What virtues are there to be found in obscurity? Don’t ask a hipster. They’ll just roll their eyes and go back to listening to music you’ve never heard of. But move beyond the stereotypes of aloof pretension and you can find something of value in the pursuit of the esoteric or the cryptic.
In a world where we swim in an oversaturated sea of media messages, beset by endless waves of rolling viral trends, the pursuit of the obscure is less about defiance than it is a quest for authenticity and depth. We can seek solace in the unknown, and in its intimate embrace, discover things both about the world and about ourselves that would never reveal themselves amidst the noisy ocean of common culture.
I can’t say that such thoughts immediately sprung to mind last year when I was invited to what was almost certainly America’s first and largest tasting of one of the world’s most obscure grape varieties. But more than anything, I am a curious wine drinker. So when someone invites me to come along and taste a few dozen examples of a grape I’ve had maybe once or twice in my life, I usually jump at the chance.
In all honesty, I had little sense of what I was getting myself into, but I trusted my friend Randall Grahm, from whom the invite came, to not leadeth me unto false pathways.
Tasting the Love
What ensued was at once both a straightforward wine tasting, and on the other hand, something akin to a spiritual retreat led by a man in the grips of a grape-induced satori.
I suppose it is utterly fitting, and in keeping with the theme of obscurity, that I don’t think I had ever heard of Ben Little before I showed up in Napa on a blustery spring day. Bright eyed, energetic, and sporting the requisite amount of facial hair to get into any hipster photo shoot, Little began the tasting with something approaching an incantation.
“In situations like this where I’m talking about Pignolo, I tend to let Pignolo be the one to speak,” said Little. “It is my leader, my guide. I woke up at 2:30 this morning and a quote came to mind, and it was this: ‘Tell me what you are going to do with your one wild and precious life.’ Those are the words of Mary Oliver from a poem she wrote called the Summer Day in 1990. I found the connection. This one wild and precious life.”
“In all the databases of grapes Pignolo is recognized as having its origins as vitis sylvestris. It comes from a wild vine. That is something that, over centuries, cultivators, farmers and in more recent years viticulturists have tried to come to terms with. But it has proven difficult.”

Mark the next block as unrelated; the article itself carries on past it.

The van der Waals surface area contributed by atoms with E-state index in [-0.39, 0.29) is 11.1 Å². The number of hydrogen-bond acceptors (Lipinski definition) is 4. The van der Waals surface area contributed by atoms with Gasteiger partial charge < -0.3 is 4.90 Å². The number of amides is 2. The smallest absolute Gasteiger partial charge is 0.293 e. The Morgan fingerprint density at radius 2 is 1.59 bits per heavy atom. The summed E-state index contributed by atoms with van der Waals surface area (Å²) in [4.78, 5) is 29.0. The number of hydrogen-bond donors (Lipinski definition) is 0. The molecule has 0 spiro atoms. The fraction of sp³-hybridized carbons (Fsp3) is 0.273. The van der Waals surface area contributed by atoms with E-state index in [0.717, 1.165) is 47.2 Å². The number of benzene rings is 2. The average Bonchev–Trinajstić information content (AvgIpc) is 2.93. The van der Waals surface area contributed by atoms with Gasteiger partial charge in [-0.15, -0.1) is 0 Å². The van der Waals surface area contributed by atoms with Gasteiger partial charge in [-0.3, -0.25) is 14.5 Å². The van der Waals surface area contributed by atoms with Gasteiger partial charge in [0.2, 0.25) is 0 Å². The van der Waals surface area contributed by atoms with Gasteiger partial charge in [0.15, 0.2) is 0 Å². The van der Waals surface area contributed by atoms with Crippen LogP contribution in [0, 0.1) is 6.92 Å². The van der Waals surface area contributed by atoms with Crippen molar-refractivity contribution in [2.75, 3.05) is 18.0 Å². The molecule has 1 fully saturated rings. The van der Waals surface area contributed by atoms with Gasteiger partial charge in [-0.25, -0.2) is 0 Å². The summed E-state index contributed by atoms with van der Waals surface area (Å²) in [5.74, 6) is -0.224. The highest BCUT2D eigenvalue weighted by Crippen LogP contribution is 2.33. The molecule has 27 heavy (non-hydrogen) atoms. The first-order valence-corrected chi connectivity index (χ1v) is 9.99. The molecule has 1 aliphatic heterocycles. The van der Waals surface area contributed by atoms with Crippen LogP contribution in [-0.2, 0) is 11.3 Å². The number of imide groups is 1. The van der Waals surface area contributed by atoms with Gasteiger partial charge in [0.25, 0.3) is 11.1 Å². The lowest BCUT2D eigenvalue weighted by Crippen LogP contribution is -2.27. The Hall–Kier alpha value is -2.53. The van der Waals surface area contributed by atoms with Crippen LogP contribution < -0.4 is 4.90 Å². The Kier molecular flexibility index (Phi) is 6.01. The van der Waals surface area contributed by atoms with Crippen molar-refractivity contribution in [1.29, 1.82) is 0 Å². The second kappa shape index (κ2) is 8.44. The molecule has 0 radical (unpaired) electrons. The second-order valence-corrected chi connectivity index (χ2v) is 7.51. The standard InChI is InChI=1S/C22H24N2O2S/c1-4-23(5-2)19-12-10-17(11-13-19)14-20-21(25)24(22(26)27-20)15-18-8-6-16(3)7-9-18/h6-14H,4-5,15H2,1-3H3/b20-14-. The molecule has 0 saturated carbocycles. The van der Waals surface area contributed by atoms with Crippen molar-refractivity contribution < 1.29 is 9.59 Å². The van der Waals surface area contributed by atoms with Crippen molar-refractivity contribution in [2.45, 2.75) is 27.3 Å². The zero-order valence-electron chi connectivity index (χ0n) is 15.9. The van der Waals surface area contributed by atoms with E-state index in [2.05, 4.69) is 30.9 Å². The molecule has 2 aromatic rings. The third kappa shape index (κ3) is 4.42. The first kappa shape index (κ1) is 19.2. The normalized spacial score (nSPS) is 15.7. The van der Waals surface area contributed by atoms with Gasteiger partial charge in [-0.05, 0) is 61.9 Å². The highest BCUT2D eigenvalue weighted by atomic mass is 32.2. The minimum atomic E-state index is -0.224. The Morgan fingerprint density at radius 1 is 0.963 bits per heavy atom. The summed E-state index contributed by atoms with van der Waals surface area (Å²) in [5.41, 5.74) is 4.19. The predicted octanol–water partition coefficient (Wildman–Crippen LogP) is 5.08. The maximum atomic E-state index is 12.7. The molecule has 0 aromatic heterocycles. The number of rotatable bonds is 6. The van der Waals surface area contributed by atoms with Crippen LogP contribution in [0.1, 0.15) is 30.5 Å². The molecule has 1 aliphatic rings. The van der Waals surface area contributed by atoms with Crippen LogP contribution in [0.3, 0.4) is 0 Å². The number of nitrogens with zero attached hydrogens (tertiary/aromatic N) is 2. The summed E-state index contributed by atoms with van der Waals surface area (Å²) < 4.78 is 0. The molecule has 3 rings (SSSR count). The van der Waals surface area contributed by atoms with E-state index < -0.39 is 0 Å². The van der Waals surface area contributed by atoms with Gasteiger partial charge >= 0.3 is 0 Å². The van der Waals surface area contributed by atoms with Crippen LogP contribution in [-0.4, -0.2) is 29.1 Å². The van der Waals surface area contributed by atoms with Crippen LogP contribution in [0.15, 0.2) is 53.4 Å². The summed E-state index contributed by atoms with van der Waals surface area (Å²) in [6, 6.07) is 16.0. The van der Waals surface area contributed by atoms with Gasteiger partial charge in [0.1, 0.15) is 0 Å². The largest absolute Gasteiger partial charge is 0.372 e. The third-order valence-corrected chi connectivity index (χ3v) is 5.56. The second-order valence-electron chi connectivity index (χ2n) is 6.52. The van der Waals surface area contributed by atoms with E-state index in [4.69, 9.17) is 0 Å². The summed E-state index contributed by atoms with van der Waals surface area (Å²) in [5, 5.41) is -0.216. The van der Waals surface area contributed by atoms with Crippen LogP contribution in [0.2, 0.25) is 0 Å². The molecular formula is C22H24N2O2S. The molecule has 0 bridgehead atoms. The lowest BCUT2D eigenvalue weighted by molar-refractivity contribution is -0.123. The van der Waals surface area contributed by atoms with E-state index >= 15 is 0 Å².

“Today may be difficult. You are under no obligation. There is no expectation. One thing Pignolo has taight me in recent years is to try to live every day without expectation. So when you meet Pignolo today, try to leave that human element of yourself to one side and taste with all your being. Your presence here today is all Pignolo and I could have ever asked for.”
“Neither Pignolo or I see this as a master class. This is a small yet significant part of a unique lesson. If it is philosophers who teach us know to think, I dare say that like all great artists, Pignolo and its winemakers are teaching us how to love. Today is a lesson in thought. For the last 260 years, with ever increasing measure, we have grown to ignore nature’s integrated evolutionary way, choosing instead to follow a more detached developmental path.”
“For reasons of simplicity, I see human decision making govered by a duo of stimuli. One is money, the other is love. In the last 45 years, a hardy bunch of Fruilani viticulturalists and winemakers have endeaoured to unlock the myth that lives aroudn this small black grape. Commercial wisdom declares no one of sound financial mind would ever choose to work with Pignolo on the basis of money. Which clearly leaves only one option. They do what they do for love. Instinct has led them thus far. For those that…
Source : https://www.vinography.com/2024/01/tasting-the-ghost-grape-a-deep-look-at-pignolo